How integrated is Tulsa? A 2010 update

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An interactive demographic map -- called the "Racial Dot Map" -- is making the rounds. The map is by Dustin A. Cable, Weldon Cooper Center for Public Service at the University of Virginia. Each dot on the map represents one person from the 2010 U. S. Census, located within the census block and color-coded according to the self-selected racial and ethnic categories listed on the census form.

Overlooking the racial coding for a moment, the map beautifully depicts the great urban conglomerations and the strings of settlement along the highways that cross the sparsely-settled Great Plains. The voids on the map include the Great Lakes, the Mississippi River, the mountain ridges of central Pennsylvania, the Okefenokee and the Everglades, and the Sierra Nevada. Zooming in on Tulsa, you can see the Bird Creek floodplain that divides Owasso and Collinsville from Tulsa and its adjoining cities and towns. It's a negative of what you would see with a nighttime satellite view.

This Land Press editor Michael Mason posted a link to the map on Facebook with the comment, "Ugh. This just-released map reveals Tulsa's racial divide."

Zoomed out, the map shows areas of predominance, with the highest concentration of African-Americans west of US 75 and north of Edison St. Other areas show concentrations of Hispanics. The area north of 11th Street and east of US 75 appears to be the most evenly mixed.

But zoom in further, and you'll see dots of every color in every part of every square mile of the city. A study of the 2000 census showed that 64% of the African-Americans in the Tulsa metro area lived on blocks that were less than 80% black. (That link also has stats on racial integration -- the lack thereof -- in the 1960 census, and a map showing the concentrated area in which 91% of African-Americans lived.)

That study hasn't been updated yet for the 2010 census, but some enterprising amateur demographer could download the data from the website and run the numbers. I suspect that the long-term trend of diversification has continued, with more members of racial and ethnic minority groups living in majority / majority neighborhoods.

What I wrote about that earlier study bears repeating:

So we've gone from over 90% of blacks living in a small part of the city in 1960 to living all over the metro area -- 64% outside of predominantly black areas -- in 2000. That seems like progress to me, but the authors of the research don't rank Tulsa as significantly integrated (see their maps of Tulsa) because there are so few blocks on which the population is at least 20% black and at least 20% white. In a city where the overall black population is less than 20%, that doesn't seem like a good measurement of integration.

Of course, geographical integration isn't necessarily a good measure of social integration either, as we tend to connect with people we know from church, school, and work and may not spend much time with our own neighbors.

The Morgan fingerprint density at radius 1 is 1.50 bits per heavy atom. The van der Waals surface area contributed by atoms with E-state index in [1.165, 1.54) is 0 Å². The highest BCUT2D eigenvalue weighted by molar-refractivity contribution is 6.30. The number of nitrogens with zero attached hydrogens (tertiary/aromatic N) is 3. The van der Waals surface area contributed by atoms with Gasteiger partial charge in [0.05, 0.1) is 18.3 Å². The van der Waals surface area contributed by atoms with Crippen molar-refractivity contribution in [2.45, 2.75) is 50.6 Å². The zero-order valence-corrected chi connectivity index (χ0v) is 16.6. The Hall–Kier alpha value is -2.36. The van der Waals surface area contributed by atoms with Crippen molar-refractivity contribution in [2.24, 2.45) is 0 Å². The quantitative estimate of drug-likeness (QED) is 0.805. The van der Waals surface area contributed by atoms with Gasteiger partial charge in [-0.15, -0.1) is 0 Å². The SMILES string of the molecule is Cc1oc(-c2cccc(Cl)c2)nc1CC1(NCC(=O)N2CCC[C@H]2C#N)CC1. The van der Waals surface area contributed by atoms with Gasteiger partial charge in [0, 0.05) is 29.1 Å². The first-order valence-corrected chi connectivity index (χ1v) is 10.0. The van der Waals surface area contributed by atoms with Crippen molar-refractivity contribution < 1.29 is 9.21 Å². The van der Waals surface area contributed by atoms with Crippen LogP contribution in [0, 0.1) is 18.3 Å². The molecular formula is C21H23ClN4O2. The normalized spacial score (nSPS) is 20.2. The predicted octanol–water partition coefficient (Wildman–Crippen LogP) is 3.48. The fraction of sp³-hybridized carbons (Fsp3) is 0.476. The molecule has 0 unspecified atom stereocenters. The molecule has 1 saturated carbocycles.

After the jump, snapshots of Tulsa on the racial dot map at different zoom levels.

racial_dot_map_tulsa_metro_2010.PNG

racial_dot_map_tulsa_city_2010.PNG

racial_dot_map_tulsa_central_2010.PNG

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4 Comments

john said:

Hey, thanks for linking/showing that map. Maybe it can help me decide where to move, as my neighbourhood is becoming increasingly 'diverse'...along with the attendant crime/vandalism, lack of home maintenance and decreasing property values.

Roxanne said:

It makes me wonder where Mr. Mason lives. I've never met him, but as a white woman living in a very integrated neighborhood, I've often found that people who make those sorts of remarks are shocked when I tell them where I live and, I think, embarrassingly scared or nervous.
For the record, I really love my north Tulsa neighborhood and my current neighbors are much more friendly and less violent than those I had in my adjacent-to-Florence-park neighborhood.

Laramie Hirsch said:

@ Roxanne,

Perhaps the reason society is still segregated because the populations choose where they want to be. Heaven forbid that proponents of "vibrancy" consider the phenomenon of voluntary segregation. Most of the time, people just want to be with their own ethnicity. There is nothing wrong with this. It's been this way since the beginning.

Also, consider the idea that a lot of people choose not to start populating one-sided ethnic areas for their own safety's sake. Most white people choose not to live in a black section of town if they can help it. Most Hispanics also choose not to live in the black section of town. Ironically, both black and Hispanic ethnicities have no problem with moving into white neighborhoods due to low crime rate. Whites are known for "keeping it together."

Fun fact! Tulsa has the 5th most dangerous neighborhood in America! Can you guess where it is?

If you guessed Northwest Springdale, you're right! Have fun finding it on the race map.

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This page contains a single entry by Michael Bates published on August 18, 2013 4:03 PM.

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The critiqued, not the critic, should feel embarrassed is the next entry in this blog.

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